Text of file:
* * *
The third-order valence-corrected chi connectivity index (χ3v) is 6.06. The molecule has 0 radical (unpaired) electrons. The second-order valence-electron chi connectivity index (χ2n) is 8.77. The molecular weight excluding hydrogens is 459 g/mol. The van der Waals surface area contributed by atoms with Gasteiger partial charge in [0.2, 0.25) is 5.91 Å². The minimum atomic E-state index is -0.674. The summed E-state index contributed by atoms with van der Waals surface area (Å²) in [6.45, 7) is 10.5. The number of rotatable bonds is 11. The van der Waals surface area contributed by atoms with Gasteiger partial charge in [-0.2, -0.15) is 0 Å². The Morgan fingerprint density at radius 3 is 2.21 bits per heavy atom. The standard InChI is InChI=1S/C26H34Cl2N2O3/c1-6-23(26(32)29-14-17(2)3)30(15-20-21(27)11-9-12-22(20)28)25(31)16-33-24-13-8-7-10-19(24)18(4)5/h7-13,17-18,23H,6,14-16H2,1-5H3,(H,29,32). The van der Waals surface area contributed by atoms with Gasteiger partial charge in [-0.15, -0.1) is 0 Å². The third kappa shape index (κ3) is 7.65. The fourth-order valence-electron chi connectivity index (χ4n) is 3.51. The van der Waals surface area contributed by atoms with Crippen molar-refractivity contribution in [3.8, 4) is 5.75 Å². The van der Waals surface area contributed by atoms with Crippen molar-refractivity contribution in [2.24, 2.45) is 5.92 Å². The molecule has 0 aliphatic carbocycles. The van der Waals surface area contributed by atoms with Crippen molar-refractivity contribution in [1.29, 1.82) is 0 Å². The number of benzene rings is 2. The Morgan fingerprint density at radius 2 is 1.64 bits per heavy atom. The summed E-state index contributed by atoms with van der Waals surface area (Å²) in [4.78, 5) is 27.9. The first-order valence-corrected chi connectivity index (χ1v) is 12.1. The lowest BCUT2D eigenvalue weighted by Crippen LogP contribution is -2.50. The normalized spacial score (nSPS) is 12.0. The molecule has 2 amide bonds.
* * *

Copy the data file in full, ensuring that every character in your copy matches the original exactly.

The third-order valence-corrected chi connectivity index (χ3v) is 6.06. The molecule has 0 radical (unpaired) electrons. The second-order valence-electron chi connectivity index (χ2n) is 8.77. The molecular weight excluding hydrogens is 459 g/mol. The van der Waals surface area contributed by atoms with Gasteiger partial charge in [0.2, 0.25) is 5.91 Å². The minimum atomic E-state index is -0.674. The summed E-state index contributed by atoms with van der Waals surface area (Å²) in [6.45, 7) is 10.5. The number of rotatable bonds is 11. The van der Waals surface area contributed by atoms with Gasteiger partial charge in [-0.2, -0.15) is 0 Å². The Morgan fingerprint density at radius 3 is 2.21 bits per heavy atom. The standard InChI is InChI=1S/C26H34Cl2N2O3/c1-6-23(26(32)29-14-17(2)3)30(15-20-21(27)11-9-12-22(20)28)25(31)16-33-24-13-8-7-10-19(24)18(4)5/h7-13,17-18,23H,6,14-16H2,1-5H3,(H,29,32). The van der Waals surface area contributed by atoms with Gasteiger partial charge in [-0.15, -0.1) is 0 Å². The third kappa shape index (κ3) is 7.65. The fourth-order valence-electron chi connectivity index (χ4n) is 3.51. The van der Waals surface area contributed by atoms with Crippen molar-refractivity contribution in [3.8, 4) is 5.75 Å². The van der Waals surface area contributed by atoms with Crippen molar-refractivity contribution in [2.24, 2.45) is 5.92 Å². The molecule has 0 aliphatic carbocycles. The van der Waals surface area contributed by atoms with Crippen molar-refractivity contribution in [1.29, 1.82) is 0 Å². The number of benzene rings is 2. The Morgan fingerprint density at radius 2 is 1.64 bits per heavy atom. The summed E-state index contributed by atoms with van der Waals surface area (Å²) in [4.78, 5) is 27.9. The first-order valence-corrected chi connectivity index (χ1v) is 12.1. The lowest BCUT2D eigenvalue weighted by Crippen LogP contribution is -2.50. The normalized spacial score (nSPS) is 12.0. The molecule has 2 amide bonds.